On a very fundamental level, parliamentarians do not know their responsibilities and obligations as members of committees and are unaware of how to formulate requests for information. The formation of committees has been unfair — opposition members are excluded from joining committees, backbenchers are often not given an opportunity to participate hence lowering the level of debate.
On the other extreme, many parliamentarians are spread thin because they are assigned to multiple committees. More importantly, these committees are not staffed properly. Additional secretaries to the parliament serve as de facto staff, often on more than one committee. Federal secretaries from the ministries prepare the agenda and notes for the committee proceedings. As a result, there is no actual monitoring or oversight of governmental activities, budget-making and legislative drafting. Also no tradition of actually carrying out policy research and maintaining a policy profile has been fostered amongst the parliamentarians.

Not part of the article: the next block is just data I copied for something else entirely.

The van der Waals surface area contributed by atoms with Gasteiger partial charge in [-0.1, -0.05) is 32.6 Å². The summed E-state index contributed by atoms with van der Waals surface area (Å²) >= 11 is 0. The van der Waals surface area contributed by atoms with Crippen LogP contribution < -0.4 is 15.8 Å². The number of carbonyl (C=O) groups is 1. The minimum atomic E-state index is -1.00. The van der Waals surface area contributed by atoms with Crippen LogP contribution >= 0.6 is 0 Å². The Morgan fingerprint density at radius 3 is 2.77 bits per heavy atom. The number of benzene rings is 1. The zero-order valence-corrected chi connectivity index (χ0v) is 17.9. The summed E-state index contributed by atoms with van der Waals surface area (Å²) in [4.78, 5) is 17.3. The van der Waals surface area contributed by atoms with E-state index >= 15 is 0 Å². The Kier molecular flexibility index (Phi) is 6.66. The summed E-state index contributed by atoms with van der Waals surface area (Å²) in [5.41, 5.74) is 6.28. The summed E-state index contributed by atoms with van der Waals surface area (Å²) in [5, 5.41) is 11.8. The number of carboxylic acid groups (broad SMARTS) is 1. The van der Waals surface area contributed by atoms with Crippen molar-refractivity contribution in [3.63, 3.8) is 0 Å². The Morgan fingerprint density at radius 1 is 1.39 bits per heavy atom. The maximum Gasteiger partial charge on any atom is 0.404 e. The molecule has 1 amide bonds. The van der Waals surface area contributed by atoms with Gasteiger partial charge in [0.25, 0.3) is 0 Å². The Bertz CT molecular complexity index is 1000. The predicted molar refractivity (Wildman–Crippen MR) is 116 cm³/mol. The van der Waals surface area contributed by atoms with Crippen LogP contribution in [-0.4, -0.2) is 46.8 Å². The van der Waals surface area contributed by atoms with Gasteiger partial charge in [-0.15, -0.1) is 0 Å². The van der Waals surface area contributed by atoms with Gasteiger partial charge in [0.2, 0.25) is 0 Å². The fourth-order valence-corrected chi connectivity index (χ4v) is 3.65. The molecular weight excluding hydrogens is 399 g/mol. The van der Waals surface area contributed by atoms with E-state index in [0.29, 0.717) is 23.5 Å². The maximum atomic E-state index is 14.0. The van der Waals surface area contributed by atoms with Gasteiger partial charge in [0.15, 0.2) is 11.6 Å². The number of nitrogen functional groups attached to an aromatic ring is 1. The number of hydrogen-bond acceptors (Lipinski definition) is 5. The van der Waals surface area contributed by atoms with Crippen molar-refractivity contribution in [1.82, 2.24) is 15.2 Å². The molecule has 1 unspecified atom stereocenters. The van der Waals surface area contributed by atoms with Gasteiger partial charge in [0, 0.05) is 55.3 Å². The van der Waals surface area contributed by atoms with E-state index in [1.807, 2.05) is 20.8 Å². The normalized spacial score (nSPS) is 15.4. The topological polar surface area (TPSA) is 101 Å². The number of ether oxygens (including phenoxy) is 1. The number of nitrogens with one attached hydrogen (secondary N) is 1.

Third, the nature of interaction between an MNA and the constituent leaves a lot to be desired. Here, constituent outreach is not the problem. MNAs spend almost every weekend in their constituency and interact with individual constituents. However MNAs get bogged down with affairs of local governance instead of actually carrying out their legislative role. On the one hand, parliamentarians do not see their main role as making policy and overseeing local government operations. On the other hand, constituents seem to be unaware that the MNA is elected to translate their interest upwards to the state instead of delivering concrete goods like paved roads, schools, hospitals and sewage systems to the constituents.
Small steps need to be undertaken to improve this sorry state of affairs. Top priority should be given to the training of legislators. They should be made aware of their responsibilities and obligations to the parliament and constituents. They should also be encouraged to develop policy profiles by engaging in actual research, and improve their budget-reviewing skills so that they can carry out effective oversight. This is especially important when it comes to reviewing the defence budget and military action in parliament.
Making the parliament function as an institution that does not have to be heavily reliant on executive order will not only serve Pakistan on its road to democracy but will more importantly restore the rightful balance of power between the military and the civilian leadership.
Mariam Mufti is currently working on her doctoral dissertation on the party system of Pakistan at the Johns Hopkins University
Source: Daily Times, 5/5/2008